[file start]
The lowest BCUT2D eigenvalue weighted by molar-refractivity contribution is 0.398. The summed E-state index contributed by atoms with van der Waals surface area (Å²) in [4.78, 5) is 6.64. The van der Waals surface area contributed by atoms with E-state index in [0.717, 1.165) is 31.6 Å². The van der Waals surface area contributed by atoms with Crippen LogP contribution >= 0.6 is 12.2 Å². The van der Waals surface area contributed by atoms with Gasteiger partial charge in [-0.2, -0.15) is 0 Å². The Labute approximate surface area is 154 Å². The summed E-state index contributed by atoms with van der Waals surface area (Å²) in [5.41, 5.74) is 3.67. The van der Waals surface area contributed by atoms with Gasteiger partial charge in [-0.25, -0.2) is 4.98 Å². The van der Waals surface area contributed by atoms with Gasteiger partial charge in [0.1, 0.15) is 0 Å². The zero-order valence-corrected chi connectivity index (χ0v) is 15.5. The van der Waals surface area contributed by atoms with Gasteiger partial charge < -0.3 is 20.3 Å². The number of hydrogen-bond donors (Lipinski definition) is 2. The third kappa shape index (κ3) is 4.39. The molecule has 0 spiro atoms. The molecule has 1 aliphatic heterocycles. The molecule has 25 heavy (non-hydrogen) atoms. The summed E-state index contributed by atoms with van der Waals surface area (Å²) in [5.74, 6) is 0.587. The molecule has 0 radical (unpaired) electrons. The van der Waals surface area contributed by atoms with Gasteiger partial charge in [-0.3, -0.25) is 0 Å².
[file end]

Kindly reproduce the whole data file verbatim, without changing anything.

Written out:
The lowest BCUT2D eigenvalue weighted by molar-refractivity contribution is 0.398. The summed E-state index contributed by atoms with van der Waals surface area (Å²) in [4.78, 5) is 6.64. The van der Waals surface area contributed by atoms with E-state index in [0.717, 1.165) is 31.6 Å². The van der Waals surface area contributed by atoms with Crippen LogP contribution >= 0.6 is 12.2 Å². The van der Waals surface area contributed by atoms with Gasteiger partial charge in [-0.2, -0.15) is 0 Å². The Labute approximate surface area is 154 Å². The summed E-state index contributed by atoms with van der Waals surface area (Å²) in [5.41, 5.74) is 3.67. The van der Waals surface area contributed by atoms with Gasteiger partial charge in [-0.25, -0.2) is 4.98 Å². The van der Waals surface area contributed by atoms with Gasteiger partial charge in [0.1, 0.15) is 0 Å². The zero-order valence-corrected chi connectivity index (χ0v) is 15.5. The van der Waals surface area contributed by atoms with Gasteiger partial charge < -0.3 is 20.3 Å². The number of hydrogen-bond donors (Lipinski definition) is 2. The third kappa shape index (κ3) is 4.39. The molecule has 0 spiro atoms. The molecule has 1 aliphatic heterocycles. The molecule has 25 heavy (non-hydrogen) atoms. The summed E-state index contributed by atoms with van der Waals surface area (Å²) in [5.74, 6) is 0.587. The molecule has 0 radical (unpaired) electrons. The van der Waals surface area contributed by atoms with Gasteiger partial charge in [-0.3, -0.25) is 0 Å².